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   LORENZO'S OIL (1992) 

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CAST
Susan Sarandon
Nick Nolte
Peter Ustinov
Kathleen Wilhoite
Gerry Bamman
Margo Martindale
James Rebhorn
Ann Hearn
Maduka Steady
Colin Ward
Laura Linney

DIRECTED BY
George Miller

PURCHASE


DVD




Time: 129 mins.
Rating: PG-13
Genre: Drama

Academy Award nominations for Best Actress (Sarandon) and Best Original Screenplay.


SYNOPSIS: A boy develops a disease so rare that nobody is working on a cure, so his father decides to learn all about it and tackle the problem himself.

BOTTOM LINE: I guess I'm just a sucker for the medical miracle stories, but this is one you definitely shouldn't miss. Partly because of the performances, but mainly because it's true. Sarandon and Nolte are intense and heartbreaking as the parents of a deathly ill boy who are determined to unlock the secrets of their son's illness before it takes it from them forever. His condition is too rare to even get on the research radar, so their efforts cause much consternation and irritation to everyone in their lives from the nurses to the medical establishment to members of their own family, who tell them the miracle they're yearning for is just not possible. It's hard for them to watch their son suffer, but their undying hope helps counter the pain.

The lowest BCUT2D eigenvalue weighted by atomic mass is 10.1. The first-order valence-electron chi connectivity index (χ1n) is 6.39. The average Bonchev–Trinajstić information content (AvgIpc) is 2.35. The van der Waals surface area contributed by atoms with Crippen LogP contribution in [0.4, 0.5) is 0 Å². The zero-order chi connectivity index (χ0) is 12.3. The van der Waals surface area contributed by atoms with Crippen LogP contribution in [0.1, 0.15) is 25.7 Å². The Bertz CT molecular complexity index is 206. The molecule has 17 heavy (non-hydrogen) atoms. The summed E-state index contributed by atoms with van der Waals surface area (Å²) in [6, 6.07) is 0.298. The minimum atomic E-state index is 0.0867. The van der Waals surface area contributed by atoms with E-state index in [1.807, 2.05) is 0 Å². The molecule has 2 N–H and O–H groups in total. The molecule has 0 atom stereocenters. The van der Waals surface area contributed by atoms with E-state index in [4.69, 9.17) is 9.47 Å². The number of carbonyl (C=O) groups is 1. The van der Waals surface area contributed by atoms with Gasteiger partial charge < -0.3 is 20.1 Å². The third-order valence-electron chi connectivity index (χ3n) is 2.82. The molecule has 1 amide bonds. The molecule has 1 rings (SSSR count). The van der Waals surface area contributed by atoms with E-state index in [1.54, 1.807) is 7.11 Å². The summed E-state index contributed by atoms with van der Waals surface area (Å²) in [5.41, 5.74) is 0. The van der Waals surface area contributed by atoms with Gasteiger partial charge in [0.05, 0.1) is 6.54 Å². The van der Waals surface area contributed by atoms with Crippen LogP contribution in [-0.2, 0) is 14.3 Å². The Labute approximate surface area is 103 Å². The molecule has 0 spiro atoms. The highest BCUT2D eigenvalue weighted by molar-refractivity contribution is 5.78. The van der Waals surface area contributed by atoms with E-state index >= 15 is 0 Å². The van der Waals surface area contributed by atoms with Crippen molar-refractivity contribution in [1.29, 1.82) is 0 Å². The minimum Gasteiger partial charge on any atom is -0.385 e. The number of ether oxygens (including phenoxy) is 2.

This story illuminates the importance of faith and the power of determination. Nolte gives a staggering performance as the father who teaches himself everything there is to know about his son's disease and the human body for the sole purpose of being able to have more time with his son. The constant sorrow in Sarandon's soulful eyes is enough to bring one to tears...and you will cry. I'm sure this is one of those films the medical establishment just hates. God forbid someone think out of the box when it comes to medicine. Especially in this case where no one really cared about Lorenzo's disease. What keeps this film real and makes it even more touching are the turns by the young boys who portray Lorenzo over the years. What they had to go through to bring this disease to the screen is beyond impressive. I've seen this movie several times and it never fails to lift my spirit, despite the subject matter and Nolte's annoying Italian accent. A real dramatic gem about the joys and sorrows of life.




"Michaela, the doctors are in the dark. They're groping in the dark. The've got Lorenzo on a turvy-topsy diet. And that bloody immunosuppression is brutal and useless. Michaela, we should not have consigned him blindly into their hands. He should not suffer by our ignorance. We take responsibility."

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